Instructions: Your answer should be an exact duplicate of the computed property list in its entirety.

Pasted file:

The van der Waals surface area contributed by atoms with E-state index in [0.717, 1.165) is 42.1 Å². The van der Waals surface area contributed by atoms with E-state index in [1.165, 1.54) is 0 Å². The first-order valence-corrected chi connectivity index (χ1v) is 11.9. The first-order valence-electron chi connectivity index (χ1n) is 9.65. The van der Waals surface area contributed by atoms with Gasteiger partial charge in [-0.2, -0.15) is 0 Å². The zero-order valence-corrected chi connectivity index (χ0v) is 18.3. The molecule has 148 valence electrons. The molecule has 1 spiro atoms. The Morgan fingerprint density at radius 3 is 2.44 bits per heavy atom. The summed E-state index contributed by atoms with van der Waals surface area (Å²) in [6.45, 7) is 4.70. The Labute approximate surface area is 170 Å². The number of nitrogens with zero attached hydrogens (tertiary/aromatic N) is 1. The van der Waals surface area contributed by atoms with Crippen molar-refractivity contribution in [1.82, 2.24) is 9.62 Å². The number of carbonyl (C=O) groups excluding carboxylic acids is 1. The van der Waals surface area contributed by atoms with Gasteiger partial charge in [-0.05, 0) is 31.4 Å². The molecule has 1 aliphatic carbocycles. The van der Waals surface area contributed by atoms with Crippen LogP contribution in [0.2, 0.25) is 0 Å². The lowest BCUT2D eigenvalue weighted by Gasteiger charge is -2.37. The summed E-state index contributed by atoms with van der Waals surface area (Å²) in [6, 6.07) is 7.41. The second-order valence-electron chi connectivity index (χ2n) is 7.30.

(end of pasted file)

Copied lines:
The van der Waals surface area contributed by atoms with E-state index in [0.717, 1.165) is 42.1 Å². The van der Waals surface area contributed by atoms with E-state index in [1.165, 1.54) is 0 Å². The first-order valence-corrected chi connectivity index (χ1v) is 11.9. The first-order valence-electron chi connectivity index (χ1n) is 9.65. The van der Waals surface area contributed by atoms with Gasteiger partial charge in [-0.2, -0.15) is 0 Å². The zero-order valence-corrected chi connectivity index (χ0v) is 18.3. The molecule has 148 valence electrons. The molecule has 1 spiro atoms. The Morgan fingerprint density at radius 3 is 2.44 bits per heavy atom. The summed E-state index contributed by atoms with van der Waals surface area (Å²) in [6.45, 7) is 4.70. The Labute approximate surface area is 170 Å². The number of nitrogens with zero attached hydrogens (tertiary/aromatic N) is 1. The van der Waals surface area contributed by atoms with Crippen molar-refractivity contribution in [1.82, 2.24) is 9.62 Å². The number of carbonyl (C=O) groups excluding carboxylic acids is 1. The van der Waals surface area contributed by atoms with Gasteiger partial charge in [-0.05, 0) is 31.4 Å². The molecule has 1 aliphatic carbocycles. The van der Waals surface area contributed by atoms with Crippen LogP contribution in [0.2, 0.25) is 0 Å². The lowest BCUT2D eigenvalue weighted by Gasteiger charge is -2.37. The summed E-state index contributed by atoms with van der Waals surface area (Å²) in [6, 6.07) is 7.41. The second-order valence-electron chi connectivity index (χ2n) is 7.30.